A day with HealthCare for the Aged, cheering their untold stories
By: Sulaiman Stom Koroma
I left Hamilton at about 6.30 in the morning, headed to the Eastern part of Freetown to meet Mohamed S. Bah and his HealthCare for the Aged Team who are set to depart for Dubai and other surrounding communities to distribute second-hand clothes and also provide medical assistance to older persons.
These communities are not only isolated but very difficult to reach, rough, hilly, stony, scary, and today, muddy. Painstakingly, they climb those hills from backhaul road with the items to distribute, carried on their heads.
As healthy as I am, I was fused halfway feeling tired, and weak with muscle cramps, and couldn’t move further, Bah and his Team came to my rescue, and instead of treating the people we are here to treat, I fell a victim. But for them, it’s a usual process, a process they undertake at least once a month. Meanwhile, all these efforts, resources, or whatever they put into this, are resources they put together themselves, considering the nature of finance needed for this, the government should consider supporting such initiatives.
I have heard many things about these communities including how difficult it is to reach, but that was hearsay, feeling it myself, resonates with the reality on the ground.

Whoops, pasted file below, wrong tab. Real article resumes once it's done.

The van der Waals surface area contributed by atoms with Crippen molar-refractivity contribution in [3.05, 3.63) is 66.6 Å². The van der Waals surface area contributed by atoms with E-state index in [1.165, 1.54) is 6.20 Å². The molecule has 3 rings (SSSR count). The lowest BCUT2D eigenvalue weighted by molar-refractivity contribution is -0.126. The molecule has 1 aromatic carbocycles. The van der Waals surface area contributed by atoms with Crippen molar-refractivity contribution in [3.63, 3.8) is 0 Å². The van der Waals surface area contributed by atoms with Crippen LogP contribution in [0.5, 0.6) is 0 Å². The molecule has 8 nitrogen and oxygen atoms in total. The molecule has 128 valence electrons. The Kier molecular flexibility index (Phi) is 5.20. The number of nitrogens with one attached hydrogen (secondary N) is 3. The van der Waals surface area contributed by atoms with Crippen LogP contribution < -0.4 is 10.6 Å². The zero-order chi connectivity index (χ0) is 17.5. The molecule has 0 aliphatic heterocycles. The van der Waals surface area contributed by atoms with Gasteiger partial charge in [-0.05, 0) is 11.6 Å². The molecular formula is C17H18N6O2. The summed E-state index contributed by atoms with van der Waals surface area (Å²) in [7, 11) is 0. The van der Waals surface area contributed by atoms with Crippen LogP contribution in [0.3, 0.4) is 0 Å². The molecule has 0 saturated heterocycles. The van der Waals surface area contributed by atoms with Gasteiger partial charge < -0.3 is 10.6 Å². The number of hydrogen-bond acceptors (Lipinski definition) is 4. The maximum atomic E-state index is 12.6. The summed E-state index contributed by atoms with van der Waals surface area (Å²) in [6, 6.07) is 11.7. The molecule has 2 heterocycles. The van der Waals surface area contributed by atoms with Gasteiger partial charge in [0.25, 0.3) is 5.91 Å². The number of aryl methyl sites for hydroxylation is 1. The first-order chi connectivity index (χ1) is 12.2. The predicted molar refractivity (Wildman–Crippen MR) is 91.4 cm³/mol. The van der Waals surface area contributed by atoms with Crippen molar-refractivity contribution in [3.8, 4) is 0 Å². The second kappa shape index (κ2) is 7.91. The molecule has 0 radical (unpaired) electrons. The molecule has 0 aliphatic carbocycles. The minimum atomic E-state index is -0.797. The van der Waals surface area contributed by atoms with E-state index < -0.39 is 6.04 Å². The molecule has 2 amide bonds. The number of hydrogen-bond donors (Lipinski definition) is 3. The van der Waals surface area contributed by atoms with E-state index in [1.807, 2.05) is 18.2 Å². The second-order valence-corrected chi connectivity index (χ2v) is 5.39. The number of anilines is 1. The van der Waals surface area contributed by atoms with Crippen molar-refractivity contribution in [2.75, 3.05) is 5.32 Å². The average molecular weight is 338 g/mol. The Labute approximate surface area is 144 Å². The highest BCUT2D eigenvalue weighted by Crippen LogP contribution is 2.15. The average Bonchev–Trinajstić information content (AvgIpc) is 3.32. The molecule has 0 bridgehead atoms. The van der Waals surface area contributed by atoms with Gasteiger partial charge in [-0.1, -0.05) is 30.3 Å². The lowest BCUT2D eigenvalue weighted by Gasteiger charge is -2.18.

Seeing the team from a distance, the people sang songs to welcome Mohamed S. Bah and his Team whom they see here as saviors. I felt touched, saddened, and at the same time feeling sorry for them. Their smiles show hope and resilience, but in them, you see suffering and the need for immediate support.
I met an old man in his 70s, he looks pale, weak, and hopeless. He told me how he has been sick for over a month now without any medical attention. The same is so, for many other aged I spoke with.
Generally, the conditions of older people in the country are miserable and for those who reside in hard-to-reach areas is even worse.
I have practiced as a journalist for over 15 years- reporting issues from different communities all over the country, but with what I saw there today is like the beginning of my career.
The irony for HealthCare for the Aged is that, while they are honored and recognized in those communities, the government knows little or nothing about them.
After over five hours of intense medical examination and medication, I left the Dubai community feeling challenged to take what I have seen to the government, local and international organizations, banks, other institutions, philanthropists, and other well-meaning Sierra Leoneans to support HealthCare for the Aged so that they will meet more communities and older persons in hard-to-reach areas in the country.